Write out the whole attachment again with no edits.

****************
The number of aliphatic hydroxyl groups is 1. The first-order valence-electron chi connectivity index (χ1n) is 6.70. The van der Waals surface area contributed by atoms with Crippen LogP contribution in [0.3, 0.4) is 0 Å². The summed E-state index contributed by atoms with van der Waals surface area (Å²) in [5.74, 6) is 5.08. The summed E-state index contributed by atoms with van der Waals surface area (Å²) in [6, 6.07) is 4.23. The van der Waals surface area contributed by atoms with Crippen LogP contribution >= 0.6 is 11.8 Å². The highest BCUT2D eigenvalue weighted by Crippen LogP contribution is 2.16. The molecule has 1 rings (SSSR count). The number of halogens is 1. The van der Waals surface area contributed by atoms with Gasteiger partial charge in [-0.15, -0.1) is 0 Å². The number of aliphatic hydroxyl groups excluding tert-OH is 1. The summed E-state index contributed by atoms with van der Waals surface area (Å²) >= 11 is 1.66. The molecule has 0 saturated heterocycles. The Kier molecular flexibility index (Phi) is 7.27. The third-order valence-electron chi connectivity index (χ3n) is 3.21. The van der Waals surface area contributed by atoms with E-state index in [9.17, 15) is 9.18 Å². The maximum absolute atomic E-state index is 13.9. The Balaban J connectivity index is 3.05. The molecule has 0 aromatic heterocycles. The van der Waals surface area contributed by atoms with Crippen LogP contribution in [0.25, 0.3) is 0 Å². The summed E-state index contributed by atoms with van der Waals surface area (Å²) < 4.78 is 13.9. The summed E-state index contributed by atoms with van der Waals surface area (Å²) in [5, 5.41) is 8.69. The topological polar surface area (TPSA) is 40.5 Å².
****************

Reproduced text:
The number of aliphatic hydroxyl groups is 1. The first-order valence-electron chi connectivity index (χ1n) is 6.70. The van der Waals surface area contributed by atoms with Crippen LogP contribution in [0.3, 0.4) is 0 Å². The summed E-state index contributed by atoms with van der Waals surface area (Å²) in [5.74, 6) is 5.08. The summed E-state index contributed by atoms with van der Waals surface area (Å²) in [6, 6.07) is 4.23. The van der Waals surface area contributed by atoms with Crippen LogP contribution >= 0.6 is 11.8 Å². The highest BCUT2D eigenvalue weighted by Crippen LogP contribution is 2.16. The molecule has 1 rings (SSSR count). The number of halogens is 1. The van der Waals surface area contributed by atoms with Gasteiger partial charge in [-0.15, -0.1) is 0 Å². The number of aliphatic hydroxyl groups excluding tert-OH is 1. The summed E-state index contributed by atoms with van der Waals surface area (Å²) >= 11 is 1.66. The molecule has 0 saturated heterocycles. The Kier molecular flexibility index (Phi) is 7.27. The third-order valence-electron chi connectivity index (χ3n) is 3.21. The van der Waals surface area contributed by atoms with E-state index in [9.17, 15) is 9.18 Å². The maximum absolute atomic E-state index is 13.9. The Balaban J connectivity index is 3.05. The molecule has 0 aromatic heterocycles. The van der Waals surface area contributed by atoms with Crippen LogP contribution in [0.25, 0.3) is 0 Å². The summed E-state index contributed by atoms with van der Waals surface area (Å²) < 4.78 is 13.9. The summed E-state index contributed by atoms with van der Waals surface area (Å²) in [5, 5.41) is 8.69. The topological polar surface area (TPSA) is 40.5 Å².